NEW YORK (GenomeWeb) – Next-generation sequencing technology as applied to various cancers has led to the discovery of several DNA mutations thought to be responsible in some way for the development or proliferation of those cancers. This, in turn, has led to the development of several treatments targeted at those specific mutations. But what can be done to treat cancers in the same manner if they don't have actionable mutations that can be targeted?
Some groups are increasingly turning to transcriptomics to help fill in the gaps, and they're finding that the combination of DNA and RNA analysis is allowing for more precision in matching cancer patients to available treatments. For example, last June, researchers from the WIN Consortium found that adding RNA-based testing to DNA analysis in 303 cancer patients increased the treatment match rate to 35 percent from 23 percent with DNA-based analysis alone.
The issue of targetable somatic mutations is especially problematic in pediatric cancers, as these cancers are known to be lacking in druggable DNA targets. In order to solve that problem, researchers with the Treehouse Childhood Cancer Initiative are instead focusing on using RNA sequencing data to analyze entire genetic pathways. Their hypothesis is that because cancer drugs are aimed at these specific pathways, they could be effective in treating pediatric cancers, even if they don't have somatic mutations.
Even more specifically, researchers from the University of California, Santa Cruz — which is part of the Treehouse Initiative — have developed what they're calling gene expression outlier analysis to see if they can identify overexpressed genes that can then be targeted with available cancer treatments. Much like the WIN Consortium, they're also aiming to determine if this kind of RNA-based analysis can bolster efforts to match patients to drugs as opposed to using tumor mutation analysis only.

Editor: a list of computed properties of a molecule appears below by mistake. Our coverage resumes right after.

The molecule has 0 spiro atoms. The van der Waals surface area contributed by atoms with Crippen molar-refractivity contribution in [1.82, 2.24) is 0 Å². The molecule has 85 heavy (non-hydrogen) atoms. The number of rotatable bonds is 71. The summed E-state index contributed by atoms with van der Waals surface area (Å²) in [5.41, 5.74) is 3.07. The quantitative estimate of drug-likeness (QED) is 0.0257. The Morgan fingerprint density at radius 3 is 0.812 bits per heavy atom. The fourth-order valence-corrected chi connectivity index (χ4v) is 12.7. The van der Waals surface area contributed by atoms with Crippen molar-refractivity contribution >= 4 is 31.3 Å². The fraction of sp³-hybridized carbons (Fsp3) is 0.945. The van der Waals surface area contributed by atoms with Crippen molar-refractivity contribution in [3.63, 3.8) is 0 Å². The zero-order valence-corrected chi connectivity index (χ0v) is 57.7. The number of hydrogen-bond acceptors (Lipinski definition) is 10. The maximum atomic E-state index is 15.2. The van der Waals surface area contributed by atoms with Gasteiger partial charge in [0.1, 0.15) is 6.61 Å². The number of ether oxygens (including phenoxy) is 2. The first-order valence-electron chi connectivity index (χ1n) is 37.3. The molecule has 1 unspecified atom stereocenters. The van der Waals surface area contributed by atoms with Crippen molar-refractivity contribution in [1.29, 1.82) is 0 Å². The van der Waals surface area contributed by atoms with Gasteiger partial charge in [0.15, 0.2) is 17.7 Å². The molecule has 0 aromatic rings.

"What we really want is to identify genes that are significantly overexpressed and significantly underexpressed in the given patient. There are no good methods for that," UCSC Assistant Professor of Molecular, Cell, and Developmental Biology Olena Vaske said. "The standard differential expression analysis is comparing two groups of samples to each other and finding differences and similarities between groups. But, in a clinical setting we really have the one patient in question. And so those group-type of approaches don't work. Because of that, we developed an approach that uses outlier analysis, which is more suitable for a single patient."
Vaske and her group are currently conducting a study of 11,340 pediatric cancer patients, who have submitted clinical and omics data, including transcriptomic data, to the Treehouse Initiative.
"The hypothesis is that overexpressed oncogenes are cancer drivers in addition to mutations. So, our goal is to find overexpressed oncogenes in individual patients," Vaske said. "There are some drugs that target specific mutation and those would not work for our purposes. But there are also drugs that just target the pathway and they can target a wild-type protein, and so those are the drugs that we can hypothesize would be effective in these cases."
Once the researchers have identified a potentially actionable overexpressed gene, they try to match it to an available drug. They then communicate their findings to the patient's clinician, who ultimately makes the treatment decisions.
"What we do is present the analysis," Isabel Bjork, director of operations and pediatric programs at the UC Santa Cruz Genomics Institute, added. "Olena goes through it and reports on what the team has found with the clinical team, but the clinical team is responsible for making any treatment decisions."
Importantly, an analysis of 75 people in the study showed that the researchers were able to match 28 patients to a drug by the overexpressed genes they found in their transcriptomes compared to only six patients matched to a treatment by DNA mutation only. Another 28 patients were matched to a treatment by both a druggable DNA mutation and a druggable overexpressed gene, and 11 patients did not have any druggable targets at all.